The question “How do I intrinsically motivate students to do what I want them to do?” might be stated more appropriately by asking, “How do I create an environment in which students will motivate themselves?” As teachers, our job is to facilitate learning by establishing the conditions, coordinating the resources, and bringing to life the curriculum with the students not just for them.
William Lofquist in his work explains different approaches to working with students in terms of a spectrum of adult attitudes toward young people. These three attitudes involve how teachers interact with students based on their view of students as being objects, recipients or resources. These viewpoints can positively or negatively influence not only students’ attitudes, but also the quality of motivation within a group.
Students as objects, recipients, or resources
Inspiring individuals to get more involved is often very difficult if students are treated as objects. The teacher is in control and has no intention of letting the group be more involved. Conformity of the class and their acceptance of the program as it is under the teacher’s direction is the by-product while control is the main goal. A paradox results when the teachers find themselves always telling people what to do and when to do it while at the same time the students are sick and tired of being told what to do and when to do it! The teacher’s lament becomes “why do I always have to tell everyone what to do? Why can’t they figure it out on their own? Nobody does anything unless I tell them to.” The reason is because the students weren’t given a chance to think for themselves.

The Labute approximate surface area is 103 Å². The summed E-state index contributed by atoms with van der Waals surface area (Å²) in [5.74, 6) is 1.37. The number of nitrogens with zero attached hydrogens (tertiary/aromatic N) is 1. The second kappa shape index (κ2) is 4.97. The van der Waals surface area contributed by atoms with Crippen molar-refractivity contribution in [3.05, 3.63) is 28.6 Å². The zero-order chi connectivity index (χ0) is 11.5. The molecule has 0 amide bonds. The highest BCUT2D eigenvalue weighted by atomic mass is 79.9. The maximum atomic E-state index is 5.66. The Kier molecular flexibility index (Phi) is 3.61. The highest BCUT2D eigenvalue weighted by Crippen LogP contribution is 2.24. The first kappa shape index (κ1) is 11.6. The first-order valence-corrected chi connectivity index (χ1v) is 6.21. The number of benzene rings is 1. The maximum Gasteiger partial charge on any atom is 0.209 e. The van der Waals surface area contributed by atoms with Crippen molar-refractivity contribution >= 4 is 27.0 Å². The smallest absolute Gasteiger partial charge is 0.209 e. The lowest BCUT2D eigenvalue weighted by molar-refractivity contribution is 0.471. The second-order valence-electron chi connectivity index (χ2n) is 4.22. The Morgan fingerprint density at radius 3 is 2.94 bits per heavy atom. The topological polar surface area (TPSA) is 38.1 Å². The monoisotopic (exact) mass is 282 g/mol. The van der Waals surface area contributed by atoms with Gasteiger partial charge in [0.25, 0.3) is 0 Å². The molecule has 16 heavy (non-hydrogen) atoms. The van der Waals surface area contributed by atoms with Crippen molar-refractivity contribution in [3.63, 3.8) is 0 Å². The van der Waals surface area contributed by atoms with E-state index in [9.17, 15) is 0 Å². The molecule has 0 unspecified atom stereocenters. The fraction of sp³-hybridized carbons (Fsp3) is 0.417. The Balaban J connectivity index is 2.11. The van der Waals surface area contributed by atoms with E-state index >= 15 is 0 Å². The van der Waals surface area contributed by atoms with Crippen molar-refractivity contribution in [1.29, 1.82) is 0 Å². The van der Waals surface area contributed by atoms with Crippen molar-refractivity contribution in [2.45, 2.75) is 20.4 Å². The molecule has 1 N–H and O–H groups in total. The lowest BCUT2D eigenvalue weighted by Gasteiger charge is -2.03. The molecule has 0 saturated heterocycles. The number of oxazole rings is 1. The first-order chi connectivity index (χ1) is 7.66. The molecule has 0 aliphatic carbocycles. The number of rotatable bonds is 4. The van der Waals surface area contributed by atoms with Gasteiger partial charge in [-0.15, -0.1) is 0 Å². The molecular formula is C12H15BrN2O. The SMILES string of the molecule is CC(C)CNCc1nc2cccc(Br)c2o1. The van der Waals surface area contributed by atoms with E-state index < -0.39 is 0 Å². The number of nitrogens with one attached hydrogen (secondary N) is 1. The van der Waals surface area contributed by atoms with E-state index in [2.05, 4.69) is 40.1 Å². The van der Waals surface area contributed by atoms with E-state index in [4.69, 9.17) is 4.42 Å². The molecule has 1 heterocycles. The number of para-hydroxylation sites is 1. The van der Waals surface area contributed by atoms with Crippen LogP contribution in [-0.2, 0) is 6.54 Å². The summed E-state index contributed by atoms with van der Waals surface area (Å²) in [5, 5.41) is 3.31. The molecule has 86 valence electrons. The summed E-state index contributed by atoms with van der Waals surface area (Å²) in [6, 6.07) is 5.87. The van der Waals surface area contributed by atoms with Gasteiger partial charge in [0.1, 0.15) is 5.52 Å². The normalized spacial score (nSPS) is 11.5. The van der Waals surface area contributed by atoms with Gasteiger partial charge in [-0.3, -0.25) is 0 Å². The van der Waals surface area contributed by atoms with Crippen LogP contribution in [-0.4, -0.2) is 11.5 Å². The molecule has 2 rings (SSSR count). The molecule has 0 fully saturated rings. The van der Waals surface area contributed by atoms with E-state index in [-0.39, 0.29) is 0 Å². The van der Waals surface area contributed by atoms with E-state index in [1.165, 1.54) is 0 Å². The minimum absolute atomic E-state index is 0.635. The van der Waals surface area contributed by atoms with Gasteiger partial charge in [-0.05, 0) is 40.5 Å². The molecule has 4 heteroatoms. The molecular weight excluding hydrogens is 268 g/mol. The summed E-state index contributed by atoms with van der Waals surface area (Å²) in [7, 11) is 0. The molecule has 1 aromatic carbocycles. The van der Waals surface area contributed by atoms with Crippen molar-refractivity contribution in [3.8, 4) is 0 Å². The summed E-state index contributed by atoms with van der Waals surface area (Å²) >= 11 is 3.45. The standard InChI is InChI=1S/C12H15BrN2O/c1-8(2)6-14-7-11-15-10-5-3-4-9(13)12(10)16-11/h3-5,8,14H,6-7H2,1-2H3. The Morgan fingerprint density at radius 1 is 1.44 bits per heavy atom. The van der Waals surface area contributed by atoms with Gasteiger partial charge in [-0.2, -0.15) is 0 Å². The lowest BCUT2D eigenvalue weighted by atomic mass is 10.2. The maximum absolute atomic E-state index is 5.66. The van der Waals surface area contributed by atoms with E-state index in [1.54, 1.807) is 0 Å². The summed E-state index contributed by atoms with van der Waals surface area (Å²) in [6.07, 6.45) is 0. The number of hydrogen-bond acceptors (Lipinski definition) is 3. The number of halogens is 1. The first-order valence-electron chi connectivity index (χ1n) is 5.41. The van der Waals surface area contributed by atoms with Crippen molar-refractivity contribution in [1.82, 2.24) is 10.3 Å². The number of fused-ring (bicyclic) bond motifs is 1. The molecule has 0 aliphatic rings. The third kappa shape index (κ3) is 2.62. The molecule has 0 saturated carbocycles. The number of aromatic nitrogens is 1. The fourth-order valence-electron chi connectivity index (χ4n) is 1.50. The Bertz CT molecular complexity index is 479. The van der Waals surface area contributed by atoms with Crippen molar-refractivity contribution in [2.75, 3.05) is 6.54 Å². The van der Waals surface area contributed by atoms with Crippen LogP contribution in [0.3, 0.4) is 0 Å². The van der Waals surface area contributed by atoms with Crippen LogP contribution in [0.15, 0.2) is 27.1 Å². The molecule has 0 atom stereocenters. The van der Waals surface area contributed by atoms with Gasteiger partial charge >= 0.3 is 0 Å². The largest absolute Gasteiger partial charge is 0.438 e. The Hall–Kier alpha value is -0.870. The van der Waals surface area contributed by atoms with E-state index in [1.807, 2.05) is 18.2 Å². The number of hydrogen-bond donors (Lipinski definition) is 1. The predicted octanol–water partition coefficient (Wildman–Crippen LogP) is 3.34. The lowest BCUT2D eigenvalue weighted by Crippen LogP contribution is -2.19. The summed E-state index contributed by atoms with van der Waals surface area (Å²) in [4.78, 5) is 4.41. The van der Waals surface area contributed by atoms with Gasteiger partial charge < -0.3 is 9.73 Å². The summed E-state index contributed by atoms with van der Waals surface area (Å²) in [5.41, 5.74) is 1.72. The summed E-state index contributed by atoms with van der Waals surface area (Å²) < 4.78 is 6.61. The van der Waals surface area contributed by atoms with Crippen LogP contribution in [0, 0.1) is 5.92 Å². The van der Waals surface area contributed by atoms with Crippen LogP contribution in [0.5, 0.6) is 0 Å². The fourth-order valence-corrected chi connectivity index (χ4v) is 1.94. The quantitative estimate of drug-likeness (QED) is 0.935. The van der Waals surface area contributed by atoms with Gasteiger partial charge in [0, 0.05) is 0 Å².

Whenever students are seen as recipients, the teacher is still in control but “allows” students or members in the group to be involved “somewhat.” The teacher’s approach emphasizes how the students will benefit from participating in what the teacher has set up for them. This perspective is based on the teacher’s notion that they know what’s best for the students and will decide how everything will be done. The teacher sets everything up and lets the students participate. Occasionally students might be given the opportunity to provide feedback or share in the decision making process (however limited it may be). While this attitude is more “involving of others,” there still is a sense of the teacher’s making all of the decisions for the students. A real “I’ve-taken-your-ideas-into-consideration-and-here’s-what-I’ve-decided-we’re-going-to-do” kind of approach.” The students still do not have a sense of ownership in their own education.